Focusing as I have on these superlative performances necessarily compresses the opportunity to discuss other stellar performances, and ballets, in detail. “Divertimento from ‘Le Baiser de la Fee’” is a gem that that this viewer is grateful for the opportunity to see again (I last saw it performed by Patricia McBride and Helgi Tomasson in the lead roles). As one would expect from a story loosely based on Hans Christian Andersen’s “The Ice Maiden” and choreographed to a score that Stravinsky reportedly intended as homage to Tchaikovsky, it feels as sweet and warm as…a fairy’s kiss, with a gentle, subtle heart. Megan Fairchild’s performance was lovely without being saccharine, with Joaquin De Luz communicating the rapture of the ardent, doomed young man who loves her but can never cross into her world.

“Monumentum”/”Movements” are not among my favorite Balanchine/Stravinsky pieces, but Maria Kowrowski made both performances memorable.

I reviewed (briefly) a May, 2010 performance of “Danses Concertantes,” with the same lead cast (Ms. Hyltin and Gonzalo Garcia) as performed the roles on September 22nd. My response to it is the same – very evocative of ‘Ballet Russes’ (it was first performed by the touring Ballet Russe de Monte Carlo, in 1944) – with wonderful original scenery and costumes by Eugene Berman. To this viewer, and despite superlative performances by Ms. Hyltin and Mr. Garcia, the piece is a remembrance evocative of a time and place that may never have existed, with no effort made to connect with the audience – which may have been Balanchine’s intent: bodies moving through space, in period style, and nothing more.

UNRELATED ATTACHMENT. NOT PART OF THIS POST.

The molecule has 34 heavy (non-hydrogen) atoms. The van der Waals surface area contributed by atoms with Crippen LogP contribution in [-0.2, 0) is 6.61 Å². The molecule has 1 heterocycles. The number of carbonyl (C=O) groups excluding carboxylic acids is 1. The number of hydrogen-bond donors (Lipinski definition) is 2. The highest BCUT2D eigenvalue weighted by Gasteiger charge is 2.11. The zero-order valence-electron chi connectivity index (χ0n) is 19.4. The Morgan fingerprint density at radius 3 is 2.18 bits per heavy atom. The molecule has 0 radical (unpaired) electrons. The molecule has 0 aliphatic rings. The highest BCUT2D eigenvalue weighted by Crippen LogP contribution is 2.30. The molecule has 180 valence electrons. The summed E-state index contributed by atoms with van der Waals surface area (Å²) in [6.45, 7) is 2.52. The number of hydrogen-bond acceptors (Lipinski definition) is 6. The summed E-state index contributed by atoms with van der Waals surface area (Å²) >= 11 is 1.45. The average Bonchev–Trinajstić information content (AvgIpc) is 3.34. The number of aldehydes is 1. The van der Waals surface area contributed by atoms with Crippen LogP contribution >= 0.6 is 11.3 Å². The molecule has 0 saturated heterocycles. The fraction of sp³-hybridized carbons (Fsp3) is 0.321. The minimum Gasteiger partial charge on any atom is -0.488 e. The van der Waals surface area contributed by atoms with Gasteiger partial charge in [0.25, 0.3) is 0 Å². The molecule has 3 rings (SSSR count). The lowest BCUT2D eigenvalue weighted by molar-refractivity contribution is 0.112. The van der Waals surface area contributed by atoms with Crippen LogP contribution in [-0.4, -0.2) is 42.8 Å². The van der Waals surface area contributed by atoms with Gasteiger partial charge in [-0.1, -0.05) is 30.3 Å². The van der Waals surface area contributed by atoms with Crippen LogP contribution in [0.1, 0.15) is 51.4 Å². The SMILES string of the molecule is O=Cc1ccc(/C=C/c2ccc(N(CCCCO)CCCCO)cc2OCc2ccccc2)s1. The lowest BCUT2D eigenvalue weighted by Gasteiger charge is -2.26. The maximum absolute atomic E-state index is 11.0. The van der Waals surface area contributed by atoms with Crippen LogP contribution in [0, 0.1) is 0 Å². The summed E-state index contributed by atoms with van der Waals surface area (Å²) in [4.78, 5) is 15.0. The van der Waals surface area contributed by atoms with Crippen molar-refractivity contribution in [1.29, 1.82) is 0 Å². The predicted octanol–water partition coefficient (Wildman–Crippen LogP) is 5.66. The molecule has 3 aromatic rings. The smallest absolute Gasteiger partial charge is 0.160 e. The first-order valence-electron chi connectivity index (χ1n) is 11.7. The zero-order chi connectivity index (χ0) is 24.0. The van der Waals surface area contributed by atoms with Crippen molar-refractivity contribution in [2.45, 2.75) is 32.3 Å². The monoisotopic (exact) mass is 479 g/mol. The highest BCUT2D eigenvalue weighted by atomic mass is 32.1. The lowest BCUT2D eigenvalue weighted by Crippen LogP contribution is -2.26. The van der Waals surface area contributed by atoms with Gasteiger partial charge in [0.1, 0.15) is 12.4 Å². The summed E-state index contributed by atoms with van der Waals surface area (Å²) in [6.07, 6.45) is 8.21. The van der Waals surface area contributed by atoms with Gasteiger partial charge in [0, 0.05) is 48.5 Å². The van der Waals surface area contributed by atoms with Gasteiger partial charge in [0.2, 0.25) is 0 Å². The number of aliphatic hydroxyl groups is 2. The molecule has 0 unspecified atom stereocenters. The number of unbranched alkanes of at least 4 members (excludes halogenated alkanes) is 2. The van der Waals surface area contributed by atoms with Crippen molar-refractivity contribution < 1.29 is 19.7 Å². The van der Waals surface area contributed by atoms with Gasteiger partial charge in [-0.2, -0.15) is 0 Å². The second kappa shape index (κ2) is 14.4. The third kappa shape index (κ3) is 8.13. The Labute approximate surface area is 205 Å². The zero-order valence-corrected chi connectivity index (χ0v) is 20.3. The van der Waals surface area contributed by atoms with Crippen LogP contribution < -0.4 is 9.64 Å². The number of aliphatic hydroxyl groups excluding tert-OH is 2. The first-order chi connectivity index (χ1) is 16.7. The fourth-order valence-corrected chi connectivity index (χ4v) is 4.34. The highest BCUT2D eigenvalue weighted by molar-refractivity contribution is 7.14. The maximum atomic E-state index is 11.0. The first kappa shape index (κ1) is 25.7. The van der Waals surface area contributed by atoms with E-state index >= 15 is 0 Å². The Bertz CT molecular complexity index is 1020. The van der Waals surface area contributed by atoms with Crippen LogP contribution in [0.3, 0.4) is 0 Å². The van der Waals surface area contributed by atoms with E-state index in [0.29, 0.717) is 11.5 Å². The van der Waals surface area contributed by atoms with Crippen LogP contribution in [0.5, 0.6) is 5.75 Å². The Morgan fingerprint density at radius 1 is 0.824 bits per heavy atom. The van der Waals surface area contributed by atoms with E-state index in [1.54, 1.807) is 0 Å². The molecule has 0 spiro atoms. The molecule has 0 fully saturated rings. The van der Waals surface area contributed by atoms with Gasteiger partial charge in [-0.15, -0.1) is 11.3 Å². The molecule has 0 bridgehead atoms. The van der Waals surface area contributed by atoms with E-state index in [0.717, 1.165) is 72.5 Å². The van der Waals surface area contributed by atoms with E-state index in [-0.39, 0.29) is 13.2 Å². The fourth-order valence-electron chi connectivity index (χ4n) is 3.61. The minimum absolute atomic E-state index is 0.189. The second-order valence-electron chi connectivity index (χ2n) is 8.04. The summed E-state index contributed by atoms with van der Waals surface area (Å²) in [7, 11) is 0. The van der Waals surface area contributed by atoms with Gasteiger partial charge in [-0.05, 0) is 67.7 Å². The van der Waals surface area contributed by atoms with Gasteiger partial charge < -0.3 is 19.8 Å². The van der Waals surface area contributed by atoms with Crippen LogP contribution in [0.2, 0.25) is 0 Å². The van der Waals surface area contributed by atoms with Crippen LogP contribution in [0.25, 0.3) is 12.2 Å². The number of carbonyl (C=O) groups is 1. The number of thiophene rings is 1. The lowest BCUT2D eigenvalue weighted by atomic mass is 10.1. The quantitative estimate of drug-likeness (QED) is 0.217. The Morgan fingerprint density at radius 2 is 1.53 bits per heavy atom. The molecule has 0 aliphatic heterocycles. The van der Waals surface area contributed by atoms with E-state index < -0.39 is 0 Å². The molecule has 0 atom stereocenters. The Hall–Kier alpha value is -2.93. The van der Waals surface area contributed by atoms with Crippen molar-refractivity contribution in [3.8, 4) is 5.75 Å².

Finally, mention should be made of “Scherzo a la Russe,” a brief piece that opened the September 22nd program. Intended simply as a remembrance of and tribute to Russian women’s folk dancing, the piece often has been used to demonstrate the accomplishment of graduating students of the School of American Ballet. [A photograph in the Orchestra walkway shows Tiler Peck dancing one of the lead roles as a graduating student.] The performance was significant for the quality of the students, and particularly the leads (Olivia Boisson and Claire von Enck), both of whom are apprentices with the company, but also as a demonstration of NYCB’s continuing tradition.

Several years ago, Miami City Ballet (aka NYCB South) performed briefly in New York, and included classic Balanchine in its repertoire. The performances generated rave reviews, and comparisons to the then moribund NYCB. But that series of MCB performances, and the reviews that followed, appears to have been a wake-up call for NYCB. I don’t know whether it’s cause and effect, but since then, NYCB has reclaimed its heritage and stature. Through the strength of its repertoire (golden oldies that are danced with the enthusiasm of world premieres), and its dancers (top to bottom; principals to apprentices), the company has a firm hold on its future.